Although the Pats OL would like the final play back, and the entire game mostly from a run-game perspective, they were solid throughout in pass protection on a heavy passing day.
Some unsolicited advice to the rest of the NFL: stop playing zone coverage against Julian Edelman.
Seattle is a zone-heavy defense, and Edelman is a zone buster, as his savviness to attack zone coverage rules and find soft spots makes him a nightmare to defend every week.
Here, the Seahawks are in cover-three with the outside corners matching vertical routes on the perimeter. Edelman and the Pats know this, and send Edelman on an over route across the field to stress Jamal Adams, who is in a hook/over zone keying crossing routes from Edelman’s alignment. Even with Adams waiting for him, Edelman gets open by gaining depth in his route, knowing that Adams has no help over the top from the deep-third player.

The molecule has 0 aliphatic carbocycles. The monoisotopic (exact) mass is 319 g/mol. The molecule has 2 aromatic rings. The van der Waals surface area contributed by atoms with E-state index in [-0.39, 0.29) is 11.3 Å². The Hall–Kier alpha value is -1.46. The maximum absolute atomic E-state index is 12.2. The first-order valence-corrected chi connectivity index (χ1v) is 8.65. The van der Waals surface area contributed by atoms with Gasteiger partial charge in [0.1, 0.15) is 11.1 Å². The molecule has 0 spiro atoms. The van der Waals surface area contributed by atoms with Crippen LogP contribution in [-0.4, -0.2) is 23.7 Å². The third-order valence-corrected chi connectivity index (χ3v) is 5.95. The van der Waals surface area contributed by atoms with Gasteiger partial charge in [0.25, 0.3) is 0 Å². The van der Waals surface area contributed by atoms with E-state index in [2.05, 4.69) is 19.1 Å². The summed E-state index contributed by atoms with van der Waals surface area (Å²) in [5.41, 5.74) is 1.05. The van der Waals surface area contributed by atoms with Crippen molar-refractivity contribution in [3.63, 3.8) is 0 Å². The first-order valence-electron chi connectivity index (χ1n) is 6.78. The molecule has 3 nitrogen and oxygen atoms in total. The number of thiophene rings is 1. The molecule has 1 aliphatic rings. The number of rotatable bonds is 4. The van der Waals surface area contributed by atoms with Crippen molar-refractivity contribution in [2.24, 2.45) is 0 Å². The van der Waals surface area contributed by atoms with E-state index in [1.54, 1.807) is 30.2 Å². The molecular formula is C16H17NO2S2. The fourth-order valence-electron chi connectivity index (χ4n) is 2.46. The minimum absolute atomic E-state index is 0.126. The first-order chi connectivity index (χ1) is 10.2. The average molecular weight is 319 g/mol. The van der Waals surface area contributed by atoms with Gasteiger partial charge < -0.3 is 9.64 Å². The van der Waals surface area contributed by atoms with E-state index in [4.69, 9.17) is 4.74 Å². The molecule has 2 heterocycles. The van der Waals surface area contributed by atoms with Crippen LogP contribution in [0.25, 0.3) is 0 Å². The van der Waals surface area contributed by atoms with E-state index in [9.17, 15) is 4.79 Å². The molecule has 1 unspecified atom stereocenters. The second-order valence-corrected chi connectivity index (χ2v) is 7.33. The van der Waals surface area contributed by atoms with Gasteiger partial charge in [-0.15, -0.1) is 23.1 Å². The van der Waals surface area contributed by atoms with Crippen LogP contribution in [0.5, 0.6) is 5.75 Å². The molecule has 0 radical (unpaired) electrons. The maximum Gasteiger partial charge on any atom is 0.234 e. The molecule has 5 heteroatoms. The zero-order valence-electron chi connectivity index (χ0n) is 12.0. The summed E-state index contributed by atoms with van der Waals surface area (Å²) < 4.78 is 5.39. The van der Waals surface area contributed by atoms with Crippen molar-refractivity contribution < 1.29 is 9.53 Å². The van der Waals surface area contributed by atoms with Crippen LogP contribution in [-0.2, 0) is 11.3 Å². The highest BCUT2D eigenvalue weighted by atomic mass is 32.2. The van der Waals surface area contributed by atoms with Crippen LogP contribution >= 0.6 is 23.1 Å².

On his 49-yard reception, Edelman once again got matched up on Adams in zone coverage. This time, Seattle is in a quarters structure, and Edelman catches Adams flat-footed on a straight go.
The only way to slow down Edelman is to double him out of the game with bracket coverage or man-to-man with help inside. If you give him one-on-one opportunities, he’ll shred you.
The Pats wideout was an unstoppable force in the slot averaging 5.42 yards per route run and now ranks third in the entire NFL in receiving yards through the first two weeks of the season.
Along with Edelman, the Pats finally used 2019 first-round pick, N’Keal Harry, as a “big” slot. Harry ran nearly 40 percent of his routes from the slot and used his size against defenders on the inside to win at the catch point down the field.